Chocolate Cake

This recipe comes from Cybele Pascal’s The Allergen-Free Baker’s Handbook

My sister and I made this for her birthday last week. The cake is rich, chocolatey, moist and wonderful. For the chocolate frosting we used the recipe that accompanies the cake recipe in the cookbook (Dark Chocolate Frosting). However, neither of us really liked it: it tasted too much like a chocolate chip and hardened after a few hours.

So if you try your hand at this cake, feel free to use whatever frosting you like! When I make this cake again, I know I’ll use a different one.

Ingredients

2 1/2 cups Basic Gluten-Free Flour Mix

  • (makes 6 cups:) 4 cups brown rice flour, 1 1/3 cups potato starch, 2/3 cup tapioca flour

1 1/4 cups unsweetened cocoa powder

1 teaspoon xanthan gum

2 1/2 cups granulated sugar

2 1/2 teaspoons baking soda

1 1/4 teaspoons baking powder

1 1/4 teaspoons salt

1 tablespoon Ener-G egg replacer mixed with 1/4 cup rice milk

1 1/4 cup rice milk

1/2 cup plus 2 tablespoons canola oil

1 1/2 teaspoons pure vanilla extract

1 1/4 cups warm water

1 recipe your favorite chocolate frosting

Directions

1. Preheat the oven to 350 degrees Fahrenheit. Grease 2 8-inch round cake pans.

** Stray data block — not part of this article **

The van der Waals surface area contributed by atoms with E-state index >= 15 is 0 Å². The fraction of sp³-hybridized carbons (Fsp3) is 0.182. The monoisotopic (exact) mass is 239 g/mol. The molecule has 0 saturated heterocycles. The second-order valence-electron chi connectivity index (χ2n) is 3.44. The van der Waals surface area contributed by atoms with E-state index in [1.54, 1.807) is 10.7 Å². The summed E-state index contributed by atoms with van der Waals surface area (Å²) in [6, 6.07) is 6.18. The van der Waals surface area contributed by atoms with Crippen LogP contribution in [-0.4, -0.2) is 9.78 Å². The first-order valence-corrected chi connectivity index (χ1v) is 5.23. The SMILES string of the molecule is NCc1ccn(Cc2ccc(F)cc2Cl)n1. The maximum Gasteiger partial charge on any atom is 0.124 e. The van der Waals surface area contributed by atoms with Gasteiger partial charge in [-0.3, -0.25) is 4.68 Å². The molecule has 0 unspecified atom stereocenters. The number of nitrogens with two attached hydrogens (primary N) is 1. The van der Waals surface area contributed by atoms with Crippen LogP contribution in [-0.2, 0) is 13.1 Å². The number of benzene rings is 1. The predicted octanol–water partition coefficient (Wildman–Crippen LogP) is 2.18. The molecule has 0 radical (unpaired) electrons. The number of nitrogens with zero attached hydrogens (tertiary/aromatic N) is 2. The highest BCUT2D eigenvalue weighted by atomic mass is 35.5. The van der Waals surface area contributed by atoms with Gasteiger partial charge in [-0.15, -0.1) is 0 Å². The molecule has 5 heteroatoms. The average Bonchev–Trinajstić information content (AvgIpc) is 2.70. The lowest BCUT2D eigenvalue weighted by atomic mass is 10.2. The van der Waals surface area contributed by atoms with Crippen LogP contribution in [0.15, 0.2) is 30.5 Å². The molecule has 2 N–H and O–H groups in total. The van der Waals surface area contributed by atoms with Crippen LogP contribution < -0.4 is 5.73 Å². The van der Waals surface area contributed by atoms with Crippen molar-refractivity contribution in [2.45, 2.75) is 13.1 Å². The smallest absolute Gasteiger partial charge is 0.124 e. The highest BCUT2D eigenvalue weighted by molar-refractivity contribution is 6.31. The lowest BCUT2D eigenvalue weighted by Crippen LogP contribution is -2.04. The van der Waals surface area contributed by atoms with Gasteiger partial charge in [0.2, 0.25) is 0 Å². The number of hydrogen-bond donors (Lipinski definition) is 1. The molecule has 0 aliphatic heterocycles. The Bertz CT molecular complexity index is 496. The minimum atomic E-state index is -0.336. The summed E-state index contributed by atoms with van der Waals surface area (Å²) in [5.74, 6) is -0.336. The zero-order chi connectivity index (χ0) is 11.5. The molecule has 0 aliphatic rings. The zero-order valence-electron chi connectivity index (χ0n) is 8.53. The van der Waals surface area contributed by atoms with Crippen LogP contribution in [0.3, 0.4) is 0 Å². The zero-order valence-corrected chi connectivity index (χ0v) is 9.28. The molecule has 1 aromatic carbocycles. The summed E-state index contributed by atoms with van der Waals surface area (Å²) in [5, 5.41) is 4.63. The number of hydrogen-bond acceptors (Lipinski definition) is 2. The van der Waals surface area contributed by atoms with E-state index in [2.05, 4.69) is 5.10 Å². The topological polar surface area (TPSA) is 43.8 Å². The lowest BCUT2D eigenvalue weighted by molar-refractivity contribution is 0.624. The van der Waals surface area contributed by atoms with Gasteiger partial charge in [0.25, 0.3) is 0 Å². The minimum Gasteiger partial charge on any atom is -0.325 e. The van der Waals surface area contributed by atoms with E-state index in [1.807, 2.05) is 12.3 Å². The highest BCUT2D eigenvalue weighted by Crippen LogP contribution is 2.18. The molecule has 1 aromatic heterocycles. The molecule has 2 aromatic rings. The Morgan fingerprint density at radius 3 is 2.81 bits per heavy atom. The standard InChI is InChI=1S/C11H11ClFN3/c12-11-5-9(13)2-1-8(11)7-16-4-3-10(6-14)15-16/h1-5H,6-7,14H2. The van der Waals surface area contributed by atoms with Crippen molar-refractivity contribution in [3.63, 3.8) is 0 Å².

2. In a bowl, whisk together the flour mix, cocoa powder, xanthan gum, sugar, baking soda, baking powder, and salt.

3. Add the egg replacer, rice milk, canola oil, vanilla, and warm water and beat on medium-low speed until smooth, about 3 minutes.

4. Divide the batter evenly between the two pans.

5. Bake in the center of the oven for about 45 minutes, rotating the pans halfway through. Bake until the cake is pulling away slightly from the sides of the pans and a skewer inserted into the center of the cake comes out clean.

6. Let cool in the pans on a cooling rack for 30 minutes or until completely cool.

7. One the cakes have cooled completely, it is time to take them out of the pans to frost. Cover one cake pan with a large plate or cake platter, flip, and the cake should come out of the pan. Use whatever middle layer you desire (frosting or a jellied layer), and repeat flipping technique with the second layer, placing it on top of the first. Frost as desired.


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Categories: Dessert

Author:rsedlak1

Became a voracious, unapologetic bookworm in 4th grade after reading the first three Harry Potter books. Have a thing for dystopias, young adult novels, classic literature and funny memoirs (re: Mindy Kaling / Tina Fey). English and journalism geek, media and pop culture critic, food writer and blogger, editor of an entertainment magazine. Hobbies include: my Netflix account, cooking, gardening, music, art and hiking.

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